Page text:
Joe Hicketts has always been defined by his size. The 5’8” left-handed defenseman went undrafted because he was deemed too small for the NHL. When the Red Wings signed him to an entry level deal in 2014-15, he was determined to prove everyone wrong. This determination has brought him a gold medal at the 2014-15 World Junior Championships as a member of Team Canada and a Calder Cup in 2016-17 with the Grand Rapids Griffins. Now, it’s closer to ever at paying off as Hicketts battles for a regular roster spot with the Red Wings.
After Hicketts had a solid season in 2016-17 where he was second among team defensemen in points-per-game, he put up an even more solid training camp last year. It was highlighted by an energetic shift during an exhibition game where he unloaded on the Toronto Maple Leafs, rocking Jake Gardiner in his own end and skating back to take out Tyler Bozak in the neutral zone.
It showed a hunger and eagerness that we hadn’t seen in a Red Wings defenseman for a very long time. It also showed Hicketts’ greatest quality: he plays a big game despite his small size. He’s not afraid to jump into the play or lay a big hit. Jeff Blashill referred to him as a “gamer” and I think the Wings believe in him far more than any other team in the league does.
Alas, Hicketts was not able to jump the likes of Nick Jensen or Xavier Ouellet on the depth chart and he was sent back to Grand Rapids to start the season in the AHL.
There, he put up a lacklustre performance compared to the year prior as some of the defensemen around him, most notably Filip Hronek, began to come into their own. Suddenly, he went from being second in points-per-game to seventh among team defensemen.
Regardless of this, Hicketts got the call-up when Mike Green was sidelined for the rest of the season in late-March. He played in five games, putting up three points (all assists) and one multi-point game. He was returned to Grand Rapids at the end of the NHL season for the Griffins’ playoff run.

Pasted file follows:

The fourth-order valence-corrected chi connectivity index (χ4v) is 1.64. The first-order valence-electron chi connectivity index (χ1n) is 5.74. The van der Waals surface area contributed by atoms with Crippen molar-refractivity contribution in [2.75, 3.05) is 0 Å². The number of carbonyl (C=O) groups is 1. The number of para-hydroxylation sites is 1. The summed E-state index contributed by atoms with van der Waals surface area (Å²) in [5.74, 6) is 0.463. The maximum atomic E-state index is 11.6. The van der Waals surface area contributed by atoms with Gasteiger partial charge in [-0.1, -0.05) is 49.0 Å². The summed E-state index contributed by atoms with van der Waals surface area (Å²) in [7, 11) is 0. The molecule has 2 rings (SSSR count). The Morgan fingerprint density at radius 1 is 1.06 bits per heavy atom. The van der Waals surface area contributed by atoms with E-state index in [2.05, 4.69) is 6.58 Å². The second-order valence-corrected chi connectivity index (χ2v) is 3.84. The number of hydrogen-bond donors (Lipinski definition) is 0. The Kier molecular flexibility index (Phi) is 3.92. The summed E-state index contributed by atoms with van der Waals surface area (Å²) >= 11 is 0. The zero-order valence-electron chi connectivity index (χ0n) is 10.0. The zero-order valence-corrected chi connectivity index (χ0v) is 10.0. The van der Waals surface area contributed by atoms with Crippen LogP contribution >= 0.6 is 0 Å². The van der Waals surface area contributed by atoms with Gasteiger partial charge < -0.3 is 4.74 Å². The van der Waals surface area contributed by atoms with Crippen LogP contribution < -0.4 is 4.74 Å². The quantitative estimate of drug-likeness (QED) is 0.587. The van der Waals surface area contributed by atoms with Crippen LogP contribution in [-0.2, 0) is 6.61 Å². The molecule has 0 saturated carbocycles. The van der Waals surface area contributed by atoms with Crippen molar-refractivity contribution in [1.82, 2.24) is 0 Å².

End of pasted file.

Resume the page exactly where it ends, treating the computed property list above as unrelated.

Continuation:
So what happened to Hicketts last year? In my opinion, it was a classic case of Red Wings over-ripening. After a solid year and an even better pre-season, Hicketts probably deserved to be on the team at the start of last year. When he wasn’t, there was likely a little bit of deflation in his confidence, similar to what happened with Evgeny Svechnikov.
Looking ahead to the 2018-19 season, the Wings currently have a seventh defense spot open, with the top-6 already being occupied by experienced NHL defensemen. So that seventh defenseman will likely start in the press box, but it at least gives him a better chance at outplaying the top-6 and earning a regular spot on the ice.
The problem for Hicketts is that Hronek made great strides in his development last season to the point where he might be ready for the NHL. And he has a higher ceiling than Hicketts does.
I’m not writing Hicketts off completely. As it currently stands, I think he has the best chance of snagging that seventh roster spot, but he’s got some serious competition. The little defenseman has fought and clawed his way through his entire hockey career and this may be his hardest battle yet.
It’s time for Hicketts to dig even deeper because it’s never before been more sink or swim for him. He’s always made himself look bigger than he actually is. Come September, we’ll see if he can go just a little bigger.